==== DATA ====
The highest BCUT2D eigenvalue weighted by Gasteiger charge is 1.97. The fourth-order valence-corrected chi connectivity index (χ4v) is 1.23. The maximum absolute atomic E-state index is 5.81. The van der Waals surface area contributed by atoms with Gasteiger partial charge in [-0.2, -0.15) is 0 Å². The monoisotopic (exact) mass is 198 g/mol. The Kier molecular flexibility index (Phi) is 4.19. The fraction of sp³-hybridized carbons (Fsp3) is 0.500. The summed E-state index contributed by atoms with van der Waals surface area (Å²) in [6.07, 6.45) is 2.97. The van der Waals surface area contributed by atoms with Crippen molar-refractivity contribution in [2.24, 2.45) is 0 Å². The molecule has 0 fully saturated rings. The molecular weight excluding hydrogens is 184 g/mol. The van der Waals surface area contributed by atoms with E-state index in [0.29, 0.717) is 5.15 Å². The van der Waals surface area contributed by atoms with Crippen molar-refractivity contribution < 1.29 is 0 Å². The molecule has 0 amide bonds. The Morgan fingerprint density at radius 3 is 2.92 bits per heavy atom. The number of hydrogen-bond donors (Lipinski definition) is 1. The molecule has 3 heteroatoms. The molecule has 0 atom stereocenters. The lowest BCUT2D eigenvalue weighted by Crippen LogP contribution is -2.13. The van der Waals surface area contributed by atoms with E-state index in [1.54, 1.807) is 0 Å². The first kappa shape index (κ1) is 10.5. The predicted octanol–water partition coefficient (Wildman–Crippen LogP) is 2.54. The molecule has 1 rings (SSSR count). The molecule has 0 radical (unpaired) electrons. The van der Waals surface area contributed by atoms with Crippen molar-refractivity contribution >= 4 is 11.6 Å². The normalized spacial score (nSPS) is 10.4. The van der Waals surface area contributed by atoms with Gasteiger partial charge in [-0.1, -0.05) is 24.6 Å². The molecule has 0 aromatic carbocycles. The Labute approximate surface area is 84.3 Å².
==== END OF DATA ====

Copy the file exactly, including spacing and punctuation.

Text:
The highest BCUT2D eigenvalue weighted by Gasteiger charge is 1.97. The fourth-order valence-corrected chi connectivity index (χ4v) is 1.23. The maximum absolute atomic E-state index is 5.81. The van der Waals surface area contributed by atoms with Gasteiger partial charge in [-0.2, -0.15) is 0 Å². The monoisotopic (exact) mass is 198 g/mol. The Kier molecular flexibility index (Phi) is 4.19. The fraction of sp³-hybridized carbons (Fsp3) is 0.500. The summed E-state index contributed by atoms with van der Waals surface area (Å²) in [6.07, 6.45) is 2.97. The van der Waals surface area contributed by atoms with Crippen molar-refractivity contribution in [2.24, 2.45) is 0 Å². The molecule has 0 fully saturated rings. The molecular weight excluding hydrogens is 184 g/mol. The van der Waals surface area contributed by atoms with E-state index in [0.29, 0.717) is 5.15 Å². The van der Waals surface area contributed by atoms with Crippen molar-refractivity contribution < 1.29 is 0 Å². The molecule has 0 amide bonds. The Morgan fingerprint density at radius 3 is 2.92 bits per heavy atom. The number of hydrogen-bond donors (Lipinski definition) is 1. The molecule has 3 heteroatoms. The molecule has 0 atom stereocenters. The lowest BCUT2D eigenvalue weighted by Crippen LogP contribution is -2.13. The van der Waals surface area contributed by atoms with E-state index in [1.54, 1.807) is 0 Å². The first kappa shape index (κ1) is 10.5. The predicted octanol–water partition coefficient (Wildman–Crippen LogP) is 2.54. The molecule has 1 rings (SSSR count). The molecule has 0 radical (unpaired) electrons. The van der Waals surface area contributed by atoms with Crippen molar-refractivity contribution >= 4 is 11.6 Å². The normalized spacial score (nSPS) is 10.4. The van der Waals surface area contributed by atoms with Gasteiger partial charge in [-0.1, -0.05) is 24.6 Å². The molecule has 0 aromatic carbocycles. The Labute approximate surface area is 84.3 Å².